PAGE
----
François Girard delves into the history with “Hochelaga, the land of the souls”

Photo: Annik MH de Carufel Le Devoir
“Before the arrival of Europeans, there has been a lot of things, here. There were already a lot of people,” says the filmmaker François Girard.

The film Hochelaga, the land of souls, is based on an ingenious premise. Following a landslide at the stade Percival-Molson is a hole at the bottom of which a stream flows under-ground. A young phd student in archaeology, is convinced that it would be the original site of the legendary iroquoian village of Hochelaga, the future headquarters of Montreal. Of excavation and subsequent flow different historical anecdotes of a dive, literally, in the past.

 

By doing this, the filmmaker François Girard plunges him also, but in itself, as he explains from the outset in addressing the genesis and development of this ambitious project. “For reasons out of my control, my work in opera and film brought me almost everywhere in the world, I was off-center. I needed not only to go back to where I live, but also to question the place where I live. This film is born from the desire to return to my roots. “

 

Or return ” to the sources “, to use the image of the stream, which returns like a leitmotiv. “The film, it is simply this : I dug a hole up to my roots, to our roots ; I look at history through the hole of the lock. My love for Montreal has been a motivation, but it is primarily a quest for identity ; this is not a film tribute. I saw the opportunity to understand who I am, who we are. “

 

Inheritance and mixing

 

The approach may be of introspection, this is an epic feel which carries Hochelaga, the land of souls. The action starts and closes in 1267 at the edge of this creek that will be buried in later centuries. In the meantime, it is consistent, in our days, the character of the Baptist Asigny (the rapper Samian), the doctoral student in archaeology. Revealed during her thesis defense, of the artifacts discovered during the excavation trigger each one in the back.

 

What we are witnessing in 1687, to the passion thwarted by illness, and the Church, between a trapper (Emmanuel Schwartz) and an Algonquin (Tanaya Beatty) ; the leak in 1837 of two patriots (including one played by Sebastien Ricard) assisted by a rich English (Siân Phillips) ; the first exchanges between Jacques Cartier (Vincent Perez) and the Iroquois in 1535.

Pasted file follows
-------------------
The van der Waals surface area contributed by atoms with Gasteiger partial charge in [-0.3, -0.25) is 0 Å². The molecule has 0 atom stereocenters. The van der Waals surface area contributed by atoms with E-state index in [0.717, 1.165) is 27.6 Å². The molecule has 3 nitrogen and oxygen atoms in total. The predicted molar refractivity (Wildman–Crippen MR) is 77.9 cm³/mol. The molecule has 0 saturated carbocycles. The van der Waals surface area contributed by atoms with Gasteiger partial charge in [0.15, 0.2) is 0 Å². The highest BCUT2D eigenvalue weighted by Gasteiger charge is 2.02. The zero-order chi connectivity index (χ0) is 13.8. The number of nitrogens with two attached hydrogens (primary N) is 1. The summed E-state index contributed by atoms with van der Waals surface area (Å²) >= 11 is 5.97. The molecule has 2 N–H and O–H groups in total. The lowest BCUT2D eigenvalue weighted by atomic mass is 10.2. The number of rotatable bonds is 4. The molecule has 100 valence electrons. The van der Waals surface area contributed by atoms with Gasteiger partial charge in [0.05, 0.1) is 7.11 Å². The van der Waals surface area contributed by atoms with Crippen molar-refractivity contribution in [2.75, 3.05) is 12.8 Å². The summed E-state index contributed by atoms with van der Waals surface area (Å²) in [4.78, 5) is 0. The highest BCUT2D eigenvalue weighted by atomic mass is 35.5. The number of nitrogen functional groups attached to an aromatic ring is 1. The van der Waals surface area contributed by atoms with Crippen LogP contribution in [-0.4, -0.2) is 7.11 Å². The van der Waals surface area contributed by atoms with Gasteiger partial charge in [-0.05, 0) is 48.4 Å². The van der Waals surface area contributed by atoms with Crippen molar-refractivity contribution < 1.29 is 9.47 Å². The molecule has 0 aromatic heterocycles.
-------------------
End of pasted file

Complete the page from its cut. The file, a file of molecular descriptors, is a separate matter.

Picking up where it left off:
“Before the arrival of Europeans, there has been a lot of things, here. There were already a lot of people. It was long past it in silence, because there is no written traces, and also because, as a society, we disposed of our amerindian heritage. “


Photo: Les Films Séville
We are witnessing, in “Hochelaga, the land of the souls”, the first exchanges between Jacques Cartier (Vincent Perez) and the Iroquois in 1535.

The intermingling, solidarity and encounter, themes, similar, moreover, are central in a movie where they speak French (and old French), English, latin, mohawk, algonquin…

 

In this regard, by writing the screenplay, François Girard has in particular sought the expertise of the spiritual leader algonquin-Dominique Rankin and George Wahiakeron, which was given the mandate to preserve, in the transmitting, the mohawk language, threatened. The latter embodies, in addition to, with force, the presence, chief Tannawake (which receives Jacques Cartier).

This is not a film tribute. I saw the opportunity to understand who I am, who we are.
François Girard

A narrative abounding

 

As in The red violin of the same François Girard, the times follow one another and respond to one another in Hochelaga, the land of the souls, all interrelated, in the present, not by an instrument, but this time by a site. In the context of a narrative that is fascinating, such an anchoring of drama and symbolism to maintain cohesion — and coherence — narrative.

 

“I am on a street corner in London or in my living room, I find myself sometimes wondering who was held there before me lived there before me, there are a hundred, two hundred years,” says François Girard. My loft, I see the mont-Royal, I see the stade Percival-Molson. This is a fantasy I share with many people, I imagine, to ask me who those were who were looking at this same mountain a thousand years ago, under the same sky, facing the same winter. It is this connection, through the place, I wanted to explore. Ask who has been there before us, it is to inform our own route, it seems to me. “

 

In the film, it is brief passages the surrealists in which past(s) and present collide, the souls of yesterday watching the live today, and vice versa. “To force them to contemplate the same place, the time disappears. “Like down ethnic barriers and languages.

 

“Here, and by extension on Earth, we do one, collectively,” says François Girard, the party of the intimate to better achieve the universal.

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